When team members have the opportunity to gain awareness of the knowledge and experience of others and have built a culture of belonging and trust, the team also becomes the primary place where learning takes place, and insights are developed, insight being the recognition of the relationship among ideas that result in problem solutions. Insights emerge when conversing with others who hold disparate views on a topic they feel safe to express.  A team’s culture of belonging and trust provides that safety.

We can learn facts from books, training, etc., what McGilchrist (2019) calls “public knowledge.” But we gain “private knowledge,” that is, how to “be in the world,” for example, how to deal with problems, support others, and even think about who we are by experiencing others we value and admire. In this way, learning and a sense of caring are intertwined. Experiencing requires engaging with the other and, through that engagement, developing morals, in the largest meaning of that term, by emulating their actions and thinking. What Victor learned from Tom-Erik, was much more than how to set up the technology (public knowledge). He learned how to respond when someone makes a mistake (private knowledge). He learned it by experiencing it. This deeper understanding stayed with him, so it came to mind when I interviewed him.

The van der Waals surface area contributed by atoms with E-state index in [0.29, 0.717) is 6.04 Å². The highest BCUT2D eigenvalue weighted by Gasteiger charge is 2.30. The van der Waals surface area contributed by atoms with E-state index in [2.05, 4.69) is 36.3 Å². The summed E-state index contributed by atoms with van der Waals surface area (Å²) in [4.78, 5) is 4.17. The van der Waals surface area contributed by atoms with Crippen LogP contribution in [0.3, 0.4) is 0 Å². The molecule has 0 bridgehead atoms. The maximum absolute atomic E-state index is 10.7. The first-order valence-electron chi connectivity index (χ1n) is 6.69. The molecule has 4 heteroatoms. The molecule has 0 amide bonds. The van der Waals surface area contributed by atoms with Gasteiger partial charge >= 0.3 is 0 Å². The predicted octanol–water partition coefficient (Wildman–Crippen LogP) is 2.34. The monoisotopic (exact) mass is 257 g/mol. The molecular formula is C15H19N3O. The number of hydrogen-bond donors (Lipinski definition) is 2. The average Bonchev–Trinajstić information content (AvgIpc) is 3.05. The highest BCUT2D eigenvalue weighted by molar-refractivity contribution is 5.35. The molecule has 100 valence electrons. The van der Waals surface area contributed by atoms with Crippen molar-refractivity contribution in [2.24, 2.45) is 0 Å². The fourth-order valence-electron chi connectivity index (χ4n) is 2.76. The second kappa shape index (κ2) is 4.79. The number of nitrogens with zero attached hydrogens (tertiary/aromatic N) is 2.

As the tasks that teams are asked to take on become increasingly complex, a team’s ability to learn becomes ever more critical because they frequently cannot just select a solution from a list of possibilities; but instead must learn their way to a solution. As Snowden (2015) explains, in the face of complex initiatives, all that teams can really manage is the starting conditions, that is, having a diversity of members, time available to explore, and a physical space where members can illustrate their ideas. Answers are emergent rather than being known in advance. The team's task then is to probe, sense, and respond.  Probe means to try multiple small experiments. Sense means watching what seems to be working, and responding means moving in that direction. By learning their way to a solution, a team can produce more innovative results than the team could have imagined in advance. But it also means that a team will probably have many failures before it achieves those innovative results. Complexity requires both the team and the larger organization to have a tolerance for failure and the emergent learning that is derived from it. And finally, learning from each other requires caring about each other enough to take the time to teach each other. It involves a sense of belonging that promotes the safety for members to be willing to suggest their half-baked ideas. It requires members to feel valued by others, so they know their ideas will be respected because learning and relationships are two sides of the same coin.